There's a swagger in Cecile Richards' step as she conducts a book tour around the media surrounding her departure from the summit of Planned Parenthood after 12 years. Call it a victory lap. Everywhere she goes, adoring liberal interviewers ask her if she'll run for office next. After all, it's not like she has millions of little skeletons in her closet.
Vanity Fair oozed over Richards and the abortion conglomerate's Spring Into Action gala in New York City. The headline reads "Planned Parenthood's Future Is So Bright, They've Gotta Wear Pink." The magazine eagerly recounted event details like the "Smash the Patriarchy" cocktails and buttons with the vulgar Planned Parenthood motto "Don't F—- With Us, Don't F—- Without Us."
In our secularized culture of death, Richards is projected as a civil rights icon — the white female version of Dr. Martin Luther King Jr. No one found any irony whatsoever when she was honored with other "social justice warriors" on the stage of the Oscars ... in the same category as a co-founder of Black Lives Matter. Black lives mattered to Planned Parenthood founder Margaret Sanger, a racist who wanted her organization to curtail the reproduction of races that "still breed carelessly and disastrously," as W.E.B. DuBois wrote for Sanger's Birth Control Review.
Similarly, no one in the liberal media did a double take when in an interview with Vanity Fair, Richards was asked to name her most treasured possession and said: "My blue Shirley Temple cup. The Reverend Billy Graham baptized my mom with it when she was a girl." Try to pair that with this next question and answer: Vanity Fair asked which historical figure she most identifies with, and she replied, "The witches of Salem."
In her new book, "Make Trouble," Richards recalls how she first made trouble almost 50 years ago at the age of 11, refusing to recite the Lord's Prayer along with her class at University Park Elementary School in Dallas.
It's easier to play God with the lives of the unborn when you don't follow God's inconvenient commandments.
No broadcaster has ruined the Planned Parenthood boss's book tour by asking about the sale of the body parts of aborted babies. They've barely even mentioned abortion. Time magazine's Belinda Luscombe ably demonstrated how the liberal media negotiate around the hard facts of what was unforgettably proved by the hidden cameras of The Center for Medical Progress.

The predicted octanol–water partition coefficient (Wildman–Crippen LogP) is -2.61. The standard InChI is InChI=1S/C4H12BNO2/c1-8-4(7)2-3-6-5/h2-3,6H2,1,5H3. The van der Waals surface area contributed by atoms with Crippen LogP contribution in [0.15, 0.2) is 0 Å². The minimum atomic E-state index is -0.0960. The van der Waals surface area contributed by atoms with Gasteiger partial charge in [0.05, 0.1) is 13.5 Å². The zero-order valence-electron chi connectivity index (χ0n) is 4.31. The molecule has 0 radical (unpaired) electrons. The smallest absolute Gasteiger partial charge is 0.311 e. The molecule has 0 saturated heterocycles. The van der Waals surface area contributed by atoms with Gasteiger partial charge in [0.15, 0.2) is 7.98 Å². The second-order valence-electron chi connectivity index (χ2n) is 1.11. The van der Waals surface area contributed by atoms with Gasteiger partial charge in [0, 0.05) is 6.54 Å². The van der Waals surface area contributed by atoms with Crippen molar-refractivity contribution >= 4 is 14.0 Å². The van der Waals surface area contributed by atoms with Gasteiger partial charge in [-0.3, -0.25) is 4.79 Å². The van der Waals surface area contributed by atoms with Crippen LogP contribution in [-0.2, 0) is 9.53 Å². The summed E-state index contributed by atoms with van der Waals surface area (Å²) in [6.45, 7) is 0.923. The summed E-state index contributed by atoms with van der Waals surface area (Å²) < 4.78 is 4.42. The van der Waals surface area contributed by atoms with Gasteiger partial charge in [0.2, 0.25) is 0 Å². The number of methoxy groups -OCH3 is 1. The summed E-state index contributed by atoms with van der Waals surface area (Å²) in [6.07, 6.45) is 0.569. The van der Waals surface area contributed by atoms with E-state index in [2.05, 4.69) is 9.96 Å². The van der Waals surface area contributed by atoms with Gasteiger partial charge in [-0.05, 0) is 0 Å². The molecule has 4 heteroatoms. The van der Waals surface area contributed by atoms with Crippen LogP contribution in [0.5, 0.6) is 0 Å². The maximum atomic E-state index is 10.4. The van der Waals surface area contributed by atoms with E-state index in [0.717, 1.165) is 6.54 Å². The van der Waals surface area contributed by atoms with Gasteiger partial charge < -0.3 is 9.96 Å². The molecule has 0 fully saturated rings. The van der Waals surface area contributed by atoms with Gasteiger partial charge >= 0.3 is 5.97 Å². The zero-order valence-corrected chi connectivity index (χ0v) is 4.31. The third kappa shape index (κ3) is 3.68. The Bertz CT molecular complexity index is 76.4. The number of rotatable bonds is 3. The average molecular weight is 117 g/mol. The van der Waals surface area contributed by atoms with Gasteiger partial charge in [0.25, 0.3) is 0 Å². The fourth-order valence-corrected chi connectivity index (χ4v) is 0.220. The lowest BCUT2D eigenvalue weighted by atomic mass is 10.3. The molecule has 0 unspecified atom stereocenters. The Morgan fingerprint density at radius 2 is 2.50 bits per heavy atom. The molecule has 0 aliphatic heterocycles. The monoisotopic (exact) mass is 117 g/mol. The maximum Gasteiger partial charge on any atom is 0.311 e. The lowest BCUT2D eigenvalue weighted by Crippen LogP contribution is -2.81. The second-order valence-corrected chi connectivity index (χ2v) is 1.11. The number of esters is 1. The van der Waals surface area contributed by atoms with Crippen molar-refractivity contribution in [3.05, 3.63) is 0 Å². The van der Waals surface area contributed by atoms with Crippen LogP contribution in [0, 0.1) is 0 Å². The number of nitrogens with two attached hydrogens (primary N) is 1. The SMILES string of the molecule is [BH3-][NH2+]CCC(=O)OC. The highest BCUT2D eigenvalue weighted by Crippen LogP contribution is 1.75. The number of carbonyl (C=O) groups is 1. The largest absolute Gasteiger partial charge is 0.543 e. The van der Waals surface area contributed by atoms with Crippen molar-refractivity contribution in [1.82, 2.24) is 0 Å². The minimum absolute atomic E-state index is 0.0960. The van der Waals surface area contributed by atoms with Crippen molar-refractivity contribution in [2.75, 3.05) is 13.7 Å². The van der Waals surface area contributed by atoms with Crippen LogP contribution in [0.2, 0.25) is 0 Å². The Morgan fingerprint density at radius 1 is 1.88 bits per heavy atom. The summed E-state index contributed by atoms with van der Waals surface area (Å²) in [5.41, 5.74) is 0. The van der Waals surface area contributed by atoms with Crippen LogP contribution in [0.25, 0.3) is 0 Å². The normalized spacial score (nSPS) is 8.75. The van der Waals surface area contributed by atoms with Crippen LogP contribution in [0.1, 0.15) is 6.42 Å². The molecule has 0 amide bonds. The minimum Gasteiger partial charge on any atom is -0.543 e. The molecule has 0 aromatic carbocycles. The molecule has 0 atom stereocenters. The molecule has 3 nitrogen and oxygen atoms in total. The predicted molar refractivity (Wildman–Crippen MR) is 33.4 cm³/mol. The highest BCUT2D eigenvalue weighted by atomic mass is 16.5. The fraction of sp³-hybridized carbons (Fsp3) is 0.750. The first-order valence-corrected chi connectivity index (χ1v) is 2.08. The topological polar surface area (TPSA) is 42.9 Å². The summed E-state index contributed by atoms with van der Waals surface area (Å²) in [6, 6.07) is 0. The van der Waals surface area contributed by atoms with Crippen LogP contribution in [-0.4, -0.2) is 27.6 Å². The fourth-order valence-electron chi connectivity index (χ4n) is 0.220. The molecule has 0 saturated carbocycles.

"In 2015, Richards faced five hours of mostly hostile grilling by Congress after some activists released video purporting to show that the organization illegally sold fetal tissue," Luscombe wrote. Ten hours of damning and skin-crawling video is dismissed as "purported." Try to imagine Time writing about the "purported" images of prisoner abuse at Abu Ghraib.
The Time writer added a parenthetical: "(Several investigating committees found nothing illegal, and the activists behind the footage later faced felony charges, which are ongoing.)" The crime? Recording abortionists without their consent in California, a "two-party consent" state, at least on the matter of taping conversations.
In the alternative universe of our culture of death, the activists exposing the abortion industry are the real criminals. By contrast, Katha Pollitt of The New York Times Book Review considers it "genial, engaging and humorous" when Richards refers to the release of CMP videos as "almost like dealing with kidnappers" in her book.
But the media are hailing Richards as a "heroine of the Resistance" and a "righteous defender of the vulnerable." Who's most vulnerable inside a Planned Parenthood clinic? The aborted aren't an afterthought. They are no thought at all.
L. Brent Bozell III is the president of the Media Research Center. Tim Graham is director of media analysis at the Media Research Center and executive editor of the blog NewsBusters.org.